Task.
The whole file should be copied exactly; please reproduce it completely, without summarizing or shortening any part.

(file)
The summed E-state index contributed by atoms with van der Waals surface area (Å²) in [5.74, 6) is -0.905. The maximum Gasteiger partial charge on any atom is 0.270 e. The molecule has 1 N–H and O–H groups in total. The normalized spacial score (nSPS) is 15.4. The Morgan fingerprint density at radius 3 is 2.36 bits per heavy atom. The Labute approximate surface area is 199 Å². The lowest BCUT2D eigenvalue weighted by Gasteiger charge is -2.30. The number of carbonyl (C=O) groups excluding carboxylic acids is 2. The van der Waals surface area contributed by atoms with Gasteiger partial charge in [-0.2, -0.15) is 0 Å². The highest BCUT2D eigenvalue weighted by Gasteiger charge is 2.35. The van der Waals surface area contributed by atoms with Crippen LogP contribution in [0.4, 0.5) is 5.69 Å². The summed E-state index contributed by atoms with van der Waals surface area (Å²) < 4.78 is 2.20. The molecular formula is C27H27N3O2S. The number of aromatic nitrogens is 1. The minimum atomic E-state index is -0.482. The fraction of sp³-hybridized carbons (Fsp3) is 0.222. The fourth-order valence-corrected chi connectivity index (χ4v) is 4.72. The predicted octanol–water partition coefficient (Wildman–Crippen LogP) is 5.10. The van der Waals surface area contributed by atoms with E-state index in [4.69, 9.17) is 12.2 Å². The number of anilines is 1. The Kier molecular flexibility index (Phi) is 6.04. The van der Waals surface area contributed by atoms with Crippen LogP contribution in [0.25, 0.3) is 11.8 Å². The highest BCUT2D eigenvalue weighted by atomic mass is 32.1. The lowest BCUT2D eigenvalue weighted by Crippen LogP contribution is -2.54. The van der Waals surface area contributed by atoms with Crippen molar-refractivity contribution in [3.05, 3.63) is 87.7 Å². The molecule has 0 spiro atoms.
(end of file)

The summed E-state index contributed by atoms with van der Waals surface area (Å²) in [5.74, 6) is -0.905. The maximum Gasteiger partial charge on any atom is 0.270 e. The molecule has 1 N–H and O–H groups in total. The normalized spacial score (nSPS) is 15.4. The Morgan fingerprint density at radius 3 is 2.36 bits per heavy atom. The Labute approximate surface area is 199 Å². The lowest BCUT2D eigenvalue weighted by Gasteiger charge is -2.30. The number of carbonyl (C=O) groups excluding carboxylic acids is 2. The van der Waals surface area contributed by atoms with Gasteiger partial charge in [-0.2, -0.15) is 0 Å². The highest BCUT2D eigenvalue weighted by Gasteiger charge is 2.35. The van der Waals surface area contributed by atoms with Crippen LogP contribution in [0.4, 0.5) is 5.69 Å². The summed E-state index contributed by atoms with van der Waals surface area (Å²) < 4.78 is 2.20. The molecular formula is C27H27N3O2S. The number of aromatic nitrogens is 1. The minimum atomic E-state index is -0.482. The fraction of sp³-hybridized carbons (Fsp3) is 0.222. The fourth-order valence-corrected chi connectivity index (χ4v) is 4.72. The predicted octanol–water partition coefficient (Wildman–Crippen LogP) is 5.10. The van der Waals surface area contributed by atoms with E-state index in [4.69, 9.17) is 12.2 Å². The number of anilines is 1. The Kier molecular flexibility index (Phi) is 6.04. The van der Waals surface area contributed by atoms with Crippen LogP contribution in [0.25, 0.3) is 11.8 Å². The highest BCUT2D eigenvalue weighted by atomic mass is 32.1. The lowest BCUT2D eigenvalue weighted by Crippen LogP contribution is -2.54. The van der Waals surface area contributed by atoms with Crippen molar-refractivity contribution in [3.05, 3.63) is 87.7 Å². The molecule has 0 spiro atoms.